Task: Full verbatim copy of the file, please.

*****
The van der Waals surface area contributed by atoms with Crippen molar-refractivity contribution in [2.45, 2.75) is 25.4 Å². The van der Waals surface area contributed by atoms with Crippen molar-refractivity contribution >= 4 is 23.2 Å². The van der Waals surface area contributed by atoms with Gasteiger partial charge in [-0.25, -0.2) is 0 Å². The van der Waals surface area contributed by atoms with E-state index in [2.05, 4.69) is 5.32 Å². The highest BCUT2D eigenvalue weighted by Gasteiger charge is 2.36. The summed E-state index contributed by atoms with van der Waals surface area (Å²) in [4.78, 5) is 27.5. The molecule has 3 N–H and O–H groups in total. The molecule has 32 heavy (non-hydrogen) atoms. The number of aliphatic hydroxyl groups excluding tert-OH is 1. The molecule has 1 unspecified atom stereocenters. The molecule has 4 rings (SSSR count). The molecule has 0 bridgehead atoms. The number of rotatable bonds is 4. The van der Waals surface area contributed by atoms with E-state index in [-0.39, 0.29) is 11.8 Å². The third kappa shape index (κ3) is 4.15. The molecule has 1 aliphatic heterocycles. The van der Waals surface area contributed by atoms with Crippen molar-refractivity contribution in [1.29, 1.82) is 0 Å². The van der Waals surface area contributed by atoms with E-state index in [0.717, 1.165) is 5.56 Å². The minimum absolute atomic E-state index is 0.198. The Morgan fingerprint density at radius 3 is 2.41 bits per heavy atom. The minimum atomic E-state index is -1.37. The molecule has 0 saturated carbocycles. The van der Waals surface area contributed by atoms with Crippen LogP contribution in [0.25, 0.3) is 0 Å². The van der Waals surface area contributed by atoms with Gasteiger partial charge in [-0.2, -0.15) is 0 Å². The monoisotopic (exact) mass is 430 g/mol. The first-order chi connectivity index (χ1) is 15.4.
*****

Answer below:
The van der Waals surface area contributed by atoms with Crippen molar-refractivity contribution in [2.45, 2.75) is 25.4 Å². The van der Waals surface area contributed by atoms with Crippen molar-refractivity contribution >= 4 is 23.2 Å². The van der Waals surface area contributed by atoms with Gasteiger partial charge in [-0.25, -0.2) is 0 Å². The van der Waals surface area contributed by atoms with E-state index in [2.05, 4.69) is 5.32 Å². The highest BCUT2D eigenvalue weighted by Gasteiger charge is 2.36. The summed E-state index contributed by atoms with van der Waals surface area (Å²) in [4.78, 5) is 27.5. The molecule has 3 N–H and O–H groups in total. The molecule has 32 heavy (non-hydrogen) atoms. The number of aliphatic hydroxyl groups excluding tert-OH is 1. The molecule has 1 unspecified atom stereocenters. The molecule has 4 rings (SSSR count). The molecule has 0 bridgehead atoms. The number of rotatable bonds is 4. The van der Waals surface area contributed by atoms with E-state index in [-0.39, 0.29) is 11.8 Å². The third kappa shape index (κ3) is 4.15. The molecule has 1 aliphatic heterocycles. The van der Waals surface area contributed by atoms with Crippen molar-refractivity contribution in [1.29, 1.82) is 0 Å². The van der Waals surface area contributed by atoms with E-state index in [0.717, 1.165) is 5.56 Å². The minimum absolute atomic E-state index is 0.198. The Morgan fingerprint density at radius 3 is 2.41 bits per heavy atom. The minimum atomic E-state index is -1.37. The molecule has 0 saturated carbocycles. The van der Waals surface area contributed by atoms with Crippen LogP contribution in [0.25, 0.3) is 0 Å². The van der Waals surface area contributed by atoms with Gasteiger partial charge in [-0.2, -0.15) is 0 Å². The monoisotopic (exact) mass is 430 g/mol. The first-order chi connectivity index (χ1) is 15.4.